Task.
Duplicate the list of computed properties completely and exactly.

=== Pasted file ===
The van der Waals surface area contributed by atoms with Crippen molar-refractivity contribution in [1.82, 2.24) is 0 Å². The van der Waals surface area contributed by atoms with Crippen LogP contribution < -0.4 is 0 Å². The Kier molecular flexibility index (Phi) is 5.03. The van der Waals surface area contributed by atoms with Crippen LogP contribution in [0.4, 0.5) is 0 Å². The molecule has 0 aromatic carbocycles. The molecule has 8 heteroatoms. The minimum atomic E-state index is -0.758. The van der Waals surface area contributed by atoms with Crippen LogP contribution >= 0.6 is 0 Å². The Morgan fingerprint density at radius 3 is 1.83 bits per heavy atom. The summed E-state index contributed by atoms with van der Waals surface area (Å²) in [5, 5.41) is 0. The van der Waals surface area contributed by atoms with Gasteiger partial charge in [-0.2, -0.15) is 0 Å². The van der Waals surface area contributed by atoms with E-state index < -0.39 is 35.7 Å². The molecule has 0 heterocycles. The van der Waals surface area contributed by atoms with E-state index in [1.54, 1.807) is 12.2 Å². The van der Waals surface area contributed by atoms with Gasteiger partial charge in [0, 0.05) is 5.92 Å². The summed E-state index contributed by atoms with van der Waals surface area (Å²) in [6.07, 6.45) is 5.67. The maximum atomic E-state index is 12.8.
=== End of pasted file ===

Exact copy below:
The van der Waals surface area contributed by atoms with Crippen molar-refractivity contribution in [1.82, 2.24) is 0 Å². The van der Waals surface area contributed by atoms with Crippen LogP contribution < -0.4 is 0 Å². The Kier molecular flexibility index (Phi) is 5.03. The van der Waals surface area contributed by atoms with Crippen LogP contribution in [0.4, 0.5) is 0 Å². The molecule has 0 aromatic carbocycles. The molecule has 8 heteroatoms. The minimum atomic E-state index is -0.758. The van der Waals surface area contributed by atoms with Crippen LogP contribution >= 0.6 is 0 Å². The Morgan fingerprint density at radius 3 is 1.83 bits per heavy atom. The summed E-state index contributed by atoms with van der Waals surface area (Å²) in [5, 5.41) is 0. The van der Waals surface area contributed by atoms with Gasteiger partial charge in [-0.2, -0.15) is 0 Å². The van der Waals surface area contributed by atoms with E-state index < -0.39 is 35.7 Å². The molecule has 0 heterocycles. The van der Waals surface area contributed by atoms with E-state index in [1.54, 1.807) is 12.2 Å². The van der Waals surface area contributed by atoms with Gasteiger partial charge in [0, 0.05) is 5.92 Å². The summed E-state index contributed by atoms with van der Waals surface area (Å²) in [6.07, 6.45) is 5.67. The maximum atomic E-state index is 12.8.